Elena Chirkova, an associate professor of finance in the Higher School for Economics in Moscow, originally published this book in Russia, where it quickly became a bestseller. Although I have no idea how much has been written about Warren Buffett in Russian, I think it’s safe to say that it has to be a lot less than has been written about him in English. Russians may have needed this book. Do Americans and English speakers in general? Perhaps surprisingly, yes.
The Warren Buffett Philosophy of Investment: How a Combination of Value Investing and Smart Acquisitions Drives Extraordinary Success (McGraw-Hill, 2015) is a carefully constructed analysis of the key elements of Buffett’s investing prowess. The author relies heavily on previously published work, but she uses this material to present one of the most coherent accounts of Buffett’s achievement that I have read.
Take, for instance, her chapter on Berkshire Hathaway’s use of debt. When Berkshire purchases a company, “Buffett recommends that the acquired company reduce and gradually end its relationship with its bank. Berkshire becomes the company’s banker. This enables the company to take advantage of Berkshire’s credit rating.”
Warren Buffett’s 2018 Activist Investment
Chirkova continues: “A business achieves its best results when both sides of the balance sheet are well managed. Berkshire Hathaway pays considerable attention not only to searching for good investments, but also to optimizing its capital structure. This optimization requires selecting the appropriate level of debt. Although Buffett’s views on borrowing may suggest otherwise, Berkshire’s level of leverage cannot be regarded as very low.” (p. 173) Between 1976 and 2011 it averaged about 37.5%. Nearly all of this leverage came from the capital float of Berkshire’s insurance companies. In more years than not, the cost of this “borrowing” was negative, in some years highly negative, “as payouts were far lower than the premiums collected.” (p. 178)
Chirkova suggests that, despite Buffett’s claims that nobody can time the market, he has been a savvy timer in the catastrophe insurance business. Moreover, “it is not purely accidental that Buffett’s insurance business is oriented toward supercatastrophe insurance. In supercatastrophe insurance, the payouts are separated in time from the moment of premium collection by a considerable period. Losses are accounted for not in the year of the catastrophe, but once the damage has been assessed. At the same time, the premiums received are invested. The longer the period that the collected funds are held, the greater the earnings on the investment of these funds. Buffett’s investment capabilities allow him to invest premiums with better returns than those that would be available to other insurers. The outcome reinforces itself. Premiums are invested with greater profitability, which assists the insurance business.” (pp. 181-82)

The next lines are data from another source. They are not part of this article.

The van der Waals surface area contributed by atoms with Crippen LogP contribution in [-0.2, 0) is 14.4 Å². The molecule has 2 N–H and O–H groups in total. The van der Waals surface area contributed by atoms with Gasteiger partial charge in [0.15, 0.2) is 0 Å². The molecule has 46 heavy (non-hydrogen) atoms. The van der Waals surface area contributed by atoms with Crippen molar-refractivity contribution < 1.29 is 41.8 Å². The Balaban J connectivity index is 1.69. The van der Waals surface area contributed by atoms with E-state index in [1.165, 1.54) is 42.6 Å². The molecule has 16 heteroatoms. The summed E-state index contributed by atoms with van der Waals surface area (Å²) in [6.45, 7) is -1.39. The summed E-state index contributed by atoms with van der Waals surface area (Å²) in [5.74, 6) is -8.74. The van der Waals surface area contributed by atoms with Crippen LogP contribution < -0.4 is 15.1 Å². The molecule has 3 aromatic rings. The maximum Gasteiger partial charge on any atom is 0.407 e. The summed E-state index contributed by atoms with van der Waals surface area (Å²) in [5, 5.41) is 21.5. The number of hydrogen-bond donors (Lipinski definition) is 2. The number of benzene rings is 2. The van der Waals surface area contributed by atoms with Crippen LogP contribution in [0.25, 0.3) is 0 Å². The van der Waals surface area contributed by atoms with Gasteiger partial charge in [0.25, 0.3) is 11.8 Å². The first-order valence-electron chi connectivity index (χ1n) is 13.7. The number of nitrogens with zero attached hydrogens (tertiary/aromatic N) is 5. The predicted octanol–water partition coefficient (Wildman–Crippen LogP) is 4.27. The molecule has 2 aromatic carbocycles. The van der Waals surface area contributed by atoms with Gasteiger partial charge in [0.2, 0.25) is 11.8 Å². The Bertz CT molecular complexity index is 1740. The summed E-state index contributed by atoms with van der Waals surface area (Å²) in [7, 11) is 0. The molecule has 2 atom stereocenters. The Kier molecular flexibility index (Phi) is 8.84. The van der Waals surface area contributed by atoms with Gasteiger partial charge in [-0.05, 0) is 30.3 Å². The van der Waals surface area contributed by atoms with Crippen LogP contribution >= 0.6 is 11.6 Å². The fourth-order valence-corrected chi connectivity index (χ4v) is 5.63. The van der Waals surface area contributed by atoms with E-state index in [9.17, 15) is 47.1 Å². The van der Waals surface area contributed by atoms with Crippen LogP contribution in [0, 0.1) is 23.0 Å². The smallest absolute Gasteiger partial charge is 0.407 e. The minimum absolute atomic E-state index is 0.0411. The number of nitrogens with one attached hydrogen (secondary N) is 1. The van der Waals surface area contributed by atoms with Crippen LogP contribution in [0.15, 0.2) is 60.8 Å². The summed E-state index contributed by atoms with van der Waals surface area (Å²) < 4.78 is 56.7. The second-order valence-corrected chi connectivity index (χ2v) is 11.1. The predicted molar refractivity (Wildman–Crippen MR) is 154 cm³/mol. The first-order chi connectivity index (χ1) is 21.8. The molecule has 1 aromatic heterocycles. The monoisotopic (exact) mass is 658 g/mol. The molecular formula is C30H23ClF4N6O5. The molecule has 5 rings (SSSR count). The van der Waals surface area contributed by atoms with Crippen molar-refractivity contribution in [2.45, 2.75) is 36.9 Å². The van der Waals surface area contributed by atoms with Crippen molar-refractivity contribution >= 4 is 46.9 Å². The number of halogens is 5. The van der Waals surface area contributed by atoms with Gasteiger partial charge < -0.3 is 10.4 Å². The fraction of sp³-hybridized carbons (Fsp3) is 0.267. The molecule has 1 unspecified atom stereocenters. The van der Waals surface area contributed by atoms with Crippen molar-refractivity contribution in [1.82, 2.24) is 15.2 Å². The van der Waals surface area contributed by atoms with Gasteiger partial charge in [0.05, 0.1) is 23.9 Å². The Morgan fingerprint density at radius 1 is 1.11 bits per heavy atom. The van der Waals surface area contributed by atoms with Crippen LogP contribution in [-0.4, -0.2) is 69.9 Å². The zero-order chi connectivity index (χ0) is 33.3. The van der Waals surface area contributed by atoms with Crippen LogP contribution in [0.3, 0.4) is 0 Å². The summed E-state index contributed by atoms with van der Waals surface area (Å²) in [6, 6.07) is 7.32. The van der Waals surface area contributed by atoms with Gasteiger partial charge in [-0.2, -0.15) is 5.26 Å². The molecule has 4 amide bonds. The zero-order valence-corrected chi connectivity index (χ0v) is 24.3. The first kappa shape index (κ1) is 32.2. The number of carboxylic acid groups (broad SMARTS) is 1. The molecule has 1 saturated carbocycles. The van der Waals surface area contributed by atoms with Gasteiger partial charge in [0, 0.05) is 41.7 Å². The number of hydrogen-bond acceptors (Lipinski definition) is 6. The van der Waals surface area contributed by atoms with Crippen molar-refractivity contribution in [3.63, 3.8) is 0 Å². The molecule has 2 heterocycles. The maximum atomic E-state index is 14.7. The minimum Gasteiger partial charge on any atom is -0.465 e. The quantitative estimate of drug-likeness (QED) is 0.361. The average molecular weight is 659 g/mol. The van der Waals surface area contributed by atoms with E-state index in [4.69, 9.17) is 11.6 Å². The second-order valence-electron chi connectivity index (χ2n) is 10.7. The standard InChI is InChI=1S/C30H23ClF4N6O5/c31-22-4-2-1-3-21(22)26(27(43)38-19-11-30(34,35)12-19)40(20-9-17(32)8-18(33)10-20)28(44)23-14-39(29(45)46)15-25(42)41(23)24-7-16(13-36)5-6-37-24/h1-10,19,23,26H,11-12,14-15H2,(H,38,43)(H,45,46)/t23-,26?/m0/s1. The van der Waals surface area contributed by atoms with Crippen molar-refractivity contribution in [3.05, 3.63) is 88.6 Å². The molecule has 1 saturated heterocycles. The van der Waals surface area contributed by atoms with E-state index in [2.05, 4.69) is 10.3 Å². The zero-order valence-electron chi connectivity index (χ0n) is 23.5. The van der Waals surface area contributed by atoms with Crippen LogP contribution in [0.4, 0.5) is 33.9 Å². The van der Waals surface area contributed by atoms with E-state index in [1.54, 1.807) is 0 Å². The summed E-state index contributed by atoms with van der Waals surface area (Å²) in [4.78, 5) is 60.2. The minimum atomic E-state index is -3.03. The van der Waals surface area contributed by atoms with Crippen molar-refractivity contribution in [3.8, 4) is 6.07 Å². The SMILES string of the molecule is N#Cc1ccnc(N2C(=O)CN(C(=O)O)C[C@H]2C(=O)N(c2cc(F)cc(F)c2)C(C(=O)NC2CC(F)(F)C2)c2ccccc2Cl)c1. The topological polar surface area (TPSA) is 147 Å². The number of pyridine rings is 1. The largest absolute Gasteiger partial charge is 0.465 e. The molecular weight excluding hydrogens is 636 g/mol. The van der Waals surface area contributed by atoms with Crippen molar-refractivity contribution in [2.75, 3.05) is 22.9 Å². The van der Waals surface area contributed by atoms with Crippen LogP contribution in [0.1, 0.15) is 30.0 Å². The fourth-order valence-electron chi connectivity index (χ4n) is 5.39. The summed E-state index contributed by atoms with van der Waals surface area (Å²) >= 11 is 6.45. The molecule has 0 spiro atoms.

In another instance of “watch what Buffett does rather than what he says,” he has actively participated in the derivatives market. Perhaps his best known deal was his sale of long-dated puts on the S&P 500, FTSE 100, Euro Stoxx 50, and Nikkei 225, executed in 2006-2008. Buffett received $4.9 billion for the sale, money that Berkshire could invest as it pleased. In retrospect, the timing of these trades may seem less than fortuitous since for accounting purposes Berkshire had to write off $10 billion in 2008. But this was only a paper loss, and Buffett had a real $4.9 billion to put to work in the depths of the Great Recession. Moreover, even if the equity indexes were to fall to zero, the maximum amount Berkshire would owe the buyers of the puts (at intervals between 2019 and 2027) would be $37.1 billion. And if Buffett gets an annual return of 10% on the $4.9 billion, then in 15 years he will have accumulated about $20.5 billion; in 20 years, $33 billion. It’s hard to imagine that he can lose on this deal.
Chirkova explores multiple facets of Warren Buffett’s investment philosophy as it has evolved, from numbers to reputation. She compares his strategy to those of Robert Merton and Peter Lynch, arguing that “the first of these two investors was practically the direct opposite of Buffett, and the second a near perfect clone.” (p. 108) She traces out his circle of friends, and even reveals that he doesn’t always drink cherry Coke.
If you’ve never read a book about Buffett’s investing skills, The Warren Buffett Philosophy of Investment is a great place to start. If you’ve already read twenty books about Buffett, you owe it to yourself to make this one your twenty-first. You will undoubtedly learn a few new things, and you may well find unexpected interconnections among things you already knew.